As one year anniversary approaches, Ark Encounter a boon for Dry Ridge hospitality businesses, mayor says

06/06/2017 03:52 PM

DRY RIDGE – The Ark Encounter attraction in Williamstown is nearing the end of its first year of operation, and there seems to be many questions that range from how many visitors are actually seeing the attraction, lack of a surge in economic development in some of the surrounding communities, its effect on local businesses and overly generous state and local tax incentives given to the owners of the park.

One community which has seen an increase in revenue with its hospitality businesses is Dry Ridge, located just five minutes north of the Ark encounter on Interstate 75.

Dry Ridge Mayor Jim Wells says his city has seen a significant increase in the town’s average hotel occupancy rate of 60 percent before the Ark attraction opened.

“Our occupancy rates at our hotels in Dry Ridge are 98 percent,” Wells said. “You can’t get a room in Dry Ridge, it’s impossible, and they’re booking out months in advance.”

Plans are in the works to build up to three additional new hotels and restaurants which would double the number of rooms in the city. Wells is also getting an increase in inquiries from hospitality companies exploring the possibilities of locating in Dry Ridge.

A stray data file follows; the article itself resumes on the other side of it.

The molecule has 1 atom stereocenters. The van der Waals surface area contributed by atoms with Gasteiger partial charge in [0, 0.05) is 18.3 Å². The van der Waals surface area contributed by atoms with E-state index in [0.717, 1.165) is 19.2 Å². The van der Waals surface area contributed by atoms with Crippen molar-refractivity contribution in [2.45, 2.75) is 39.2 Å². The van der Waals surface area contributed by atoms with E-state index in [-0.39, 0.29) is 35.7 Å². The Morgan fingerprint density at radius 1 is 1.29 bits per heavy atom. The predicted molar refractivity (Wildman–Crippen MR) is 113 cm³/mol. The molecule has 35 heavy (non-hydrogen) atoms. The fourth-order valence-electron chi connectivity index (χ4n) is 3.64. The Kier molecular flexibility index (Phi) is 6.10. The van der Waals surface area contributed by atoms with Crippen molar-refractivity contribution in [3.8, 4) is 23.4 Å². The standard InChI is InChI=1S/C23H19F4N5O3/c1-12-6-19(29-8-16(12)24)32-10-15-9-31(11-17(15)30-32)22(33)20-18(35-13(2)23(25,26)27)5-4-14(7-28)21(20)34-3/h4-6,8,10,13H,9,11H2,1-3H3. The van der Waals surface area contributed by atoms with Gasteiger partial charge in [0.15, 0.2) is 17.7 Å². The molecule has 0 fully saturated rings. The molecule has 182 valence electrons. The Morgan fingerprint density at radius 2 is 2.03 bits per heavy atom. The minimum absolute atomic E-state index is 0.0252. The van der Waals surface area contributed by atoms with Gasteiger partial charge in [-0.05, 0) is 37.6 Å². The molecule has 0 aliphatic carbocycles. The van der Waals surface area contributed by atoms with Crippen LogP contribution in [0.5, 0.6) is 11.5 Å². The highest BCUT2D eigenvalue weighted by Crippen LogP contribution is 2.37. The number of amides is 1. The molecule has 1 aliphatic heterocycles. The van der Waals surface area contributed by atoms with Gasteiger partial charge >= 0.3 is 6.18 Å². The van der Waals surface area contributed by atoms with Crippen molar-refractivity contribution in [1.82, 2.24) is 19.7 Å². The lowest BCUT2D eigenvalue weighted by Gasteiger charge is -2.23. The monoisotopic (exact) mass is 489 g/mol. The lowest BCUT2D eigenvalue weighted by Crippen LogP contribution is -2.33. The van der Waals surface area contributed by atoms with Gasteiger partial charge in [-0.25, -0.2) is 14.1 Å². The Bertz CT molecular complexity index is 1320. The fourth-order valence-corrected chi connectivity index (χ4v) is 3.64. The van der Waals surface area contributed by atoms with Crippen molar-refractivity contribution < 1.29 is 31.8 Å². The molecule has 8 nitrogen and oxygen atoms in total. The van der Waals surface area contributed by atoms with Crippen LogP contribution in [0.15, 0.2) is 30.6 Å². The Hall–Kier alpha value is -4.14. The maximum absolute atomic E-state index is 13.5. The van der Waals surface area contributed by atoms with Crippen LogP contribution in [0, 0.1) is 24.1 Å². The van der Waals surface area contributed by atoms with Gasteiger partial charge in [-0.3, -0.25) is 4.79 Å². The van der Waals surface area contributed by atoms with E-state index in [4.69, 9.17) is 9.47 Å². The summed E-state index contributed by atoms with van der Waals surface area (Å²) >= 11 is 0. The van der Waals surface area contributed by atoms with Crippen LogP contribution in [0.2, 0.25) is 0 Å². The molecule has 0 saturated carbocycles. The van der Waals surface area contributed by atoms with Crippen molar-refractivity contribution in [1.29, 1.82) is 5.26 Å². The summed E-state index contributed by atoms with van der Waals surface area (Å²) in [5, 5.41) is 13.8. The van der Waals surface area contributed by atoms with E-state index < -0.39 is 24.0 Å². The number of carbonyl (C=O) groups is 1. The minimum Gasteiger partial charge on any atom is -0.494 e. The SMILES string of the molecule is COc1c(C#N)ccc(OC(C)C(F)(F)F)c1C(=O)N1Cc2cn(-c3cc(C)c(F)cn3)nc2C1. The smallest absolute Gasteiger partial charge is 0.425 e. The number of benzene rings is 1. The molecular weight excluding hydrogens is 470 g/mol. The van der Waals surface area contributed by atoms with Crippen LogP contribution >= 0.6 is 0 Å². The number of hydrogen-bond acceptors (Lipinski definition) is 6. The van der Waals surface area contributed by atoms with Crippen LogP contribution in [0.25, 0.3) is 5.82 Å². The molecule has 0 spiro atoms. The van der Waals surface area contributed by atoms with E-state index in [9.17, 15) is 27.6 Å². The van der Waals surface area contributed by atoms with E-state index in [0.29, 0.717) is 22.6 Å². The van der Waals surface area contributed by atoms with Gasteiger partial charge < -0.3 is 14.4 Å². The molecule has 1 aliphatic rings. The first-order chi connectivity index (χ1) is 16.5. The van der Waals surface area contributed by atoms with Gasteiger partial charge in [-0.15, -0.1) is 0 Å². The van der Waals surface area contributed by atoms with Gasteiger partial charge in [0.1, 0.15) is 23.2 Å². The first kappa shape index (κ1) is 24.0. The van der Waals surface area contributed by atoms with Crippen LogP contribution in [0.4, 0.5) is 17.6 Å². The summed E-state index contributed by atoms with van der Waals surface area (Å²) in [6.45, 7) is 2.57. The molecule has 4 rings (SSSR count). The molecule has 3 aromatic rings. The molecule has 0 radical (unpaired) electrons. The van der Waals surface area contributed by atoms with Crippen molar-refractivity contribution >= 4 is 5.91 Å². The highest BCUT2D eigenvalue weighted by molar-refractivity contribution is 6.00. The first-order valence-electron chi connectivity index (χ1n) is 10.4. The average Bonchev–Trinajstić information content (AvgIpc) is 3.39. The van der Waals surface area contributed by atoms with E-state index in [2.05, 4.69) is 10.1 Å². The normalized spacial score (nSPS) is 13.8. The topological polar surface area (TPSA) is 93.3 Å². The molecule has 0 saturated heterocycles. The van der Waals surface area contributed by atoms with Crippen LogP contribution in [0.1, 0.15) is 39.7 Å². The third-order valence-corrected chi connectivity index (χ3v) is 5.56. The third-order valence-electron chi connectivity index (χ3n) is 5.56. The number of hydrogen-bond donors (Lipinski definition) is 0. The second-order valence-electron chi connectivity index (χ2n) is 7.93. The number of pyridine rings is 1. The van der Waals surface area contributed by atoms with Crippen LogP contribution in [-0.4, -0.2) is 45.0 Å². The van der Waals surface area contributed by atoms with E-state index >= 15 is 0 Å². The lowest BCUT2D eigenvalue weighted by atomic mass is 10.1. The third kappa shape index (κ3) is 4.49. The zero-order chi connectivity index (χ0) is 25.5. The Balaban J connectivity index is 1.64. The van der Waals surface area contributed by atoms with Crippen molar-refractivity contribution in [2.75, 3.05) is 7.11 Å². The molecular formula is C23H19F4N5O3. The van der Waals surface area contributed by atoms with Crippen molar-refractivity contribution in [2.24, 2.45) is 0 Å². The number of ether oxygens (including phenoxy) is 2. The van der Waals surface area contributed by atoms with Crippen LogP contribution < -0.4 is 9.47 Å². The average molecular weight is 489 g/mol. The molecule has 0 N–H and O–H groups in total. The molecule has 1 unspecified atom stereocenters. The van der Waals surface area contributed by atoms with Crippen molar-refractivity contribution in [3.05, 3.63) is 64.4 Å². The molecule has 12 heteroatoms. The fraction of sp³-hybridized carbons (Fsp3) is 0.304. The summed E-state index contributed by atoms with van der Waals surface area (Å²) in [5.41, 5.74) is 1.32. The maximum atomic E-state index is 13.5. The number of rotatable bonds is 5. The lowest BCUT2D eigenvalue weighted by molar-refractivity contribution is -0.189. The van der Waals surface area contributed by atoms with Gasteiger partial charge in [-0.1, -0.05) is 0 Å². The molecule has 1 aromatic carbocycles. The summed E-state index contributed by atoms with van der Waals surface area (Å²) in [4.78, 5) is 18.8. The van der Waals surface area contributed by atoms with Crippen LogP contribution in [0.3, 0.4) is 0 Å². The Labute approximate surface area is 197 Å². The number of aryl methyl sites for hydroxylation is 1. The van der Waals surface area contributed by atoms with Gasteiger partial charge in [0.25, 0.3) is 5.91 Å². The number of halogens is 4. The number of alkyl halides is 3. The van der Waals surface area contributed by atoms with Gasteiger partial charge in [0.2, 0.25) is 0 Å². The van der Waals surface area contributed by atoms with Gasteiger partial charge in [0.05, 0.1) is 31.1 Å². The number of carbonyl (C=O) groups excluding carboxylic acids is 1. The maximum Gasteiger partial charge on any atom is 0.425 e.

Wells sees his city becoming a gateway community to the Ark attraction.

“I want Dry Ridge to be Pigeon Forge to Williamstown’s Gatlinburg,” Wells said. “They have the attraction, but when they’re done with the attraction, they come here, they stay here, they play here, they eat here, and that’s the component we’re working on right now. We’re trying to expand the restaurant opportunities for them the hotels for them to sleep, and then the entertainment for them to do after their Ark Encounter visit.”

The Answers in Genesis ministry, which owns the Ark Encounter, also owns and operates the Creation Museum in Boone County, and Wells is finding that his city is the preferred location for tourists who want to see both attractions to eat and sleep while on their visit to the region.

Williamstown doesn’t seem to be seeing the economic boom from the Ark Encounter, as the Lexington Herald-Leader reported.


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